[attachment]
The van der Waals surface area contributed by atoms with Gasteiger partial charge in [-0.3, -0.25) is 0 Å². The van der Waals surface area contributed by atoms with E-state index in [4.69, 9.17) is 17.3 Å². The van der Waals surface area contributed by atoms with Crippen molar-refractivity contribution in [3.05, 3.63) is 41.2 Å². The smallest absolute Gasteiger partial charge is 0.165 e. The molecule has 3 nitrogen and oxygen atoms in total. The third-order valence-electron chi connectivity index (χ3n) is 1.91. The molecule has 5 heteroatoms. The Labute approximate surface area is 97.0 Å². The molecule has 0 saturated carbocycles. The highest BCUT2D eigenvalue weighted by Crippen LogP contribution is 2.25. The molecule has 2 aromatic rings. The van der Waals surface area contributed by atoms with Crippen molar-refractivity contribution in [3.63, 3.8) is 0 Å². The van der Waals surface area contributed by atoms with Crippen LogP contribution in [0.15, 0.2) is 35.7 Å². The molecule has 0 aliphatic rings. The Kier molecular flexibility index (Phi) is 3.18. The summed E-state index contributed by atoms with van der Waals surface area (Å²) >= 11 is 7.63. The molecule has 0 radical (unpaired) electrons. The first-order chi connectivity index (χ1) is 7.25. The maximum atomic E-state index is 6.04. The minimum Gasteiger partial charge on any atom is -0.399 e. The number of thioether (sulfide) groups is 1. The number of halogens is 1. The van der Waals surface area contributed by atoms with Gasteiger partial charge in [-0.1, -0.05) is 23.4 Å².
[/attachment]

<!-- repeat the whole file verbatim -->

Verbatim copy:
The van der Waals surface area contributed by atoms with Gasteiger partial charge in [-0.3, -0.25) is 0 Å². The van der Waals surface area contributed by atoms with E-state index in [4.69, 9.17) is 17.3 Å². The van der Waals surface area contributed by atoms with Crippen molar-refractivity contribution in [3.05, 3.63) is 41.2 Å². The smallest absolute Gasteiger partial charge is 0.165 e. The molecule has 3 nitrogen and oxygen atoms in total. The third-order valence-electron chi connectivity index (χ3n) is 1.91. The molecule has 5 heteroatoms. The Labute approximate surface area is 97.0 Å². The molecule has 0 saturated carbocycles. The highest BCUT2D eigenvalue weighted by Crippen LogP contribution is 2.25. The molecule has 2 aromatic rings. The van der Waals surface area contributed by atoms with Crippen molar-refractivity contribution in [3.63, 3.8) is 0 Å². The van der Waals surface area contributed by atoms with Crippen LogP contribution in [0.15, 0.2) is 35.7 Å². The molecule has 0 aliphatic rings. The Kier molecular flexibility index (Phi) is 3.18. The summed E-state index contributed by atoms with van der Waals surface area (Å²) >= 11 is 7.63. The molecule has 0 radical (unpaired) electrons. The first-order chi connectivity index (χ1) is 7.25. The maximum atomic E-state index is 6.04. The minimum Gasteiger partial charge on any atom is -0.399 e. The number of thioether (sulfide) groups is 1. The number of halogens is 1. The van der Waals surface area contributed by atoms with Gasteiger partial charge in [-0.1, -0.05) is 23.4 Å².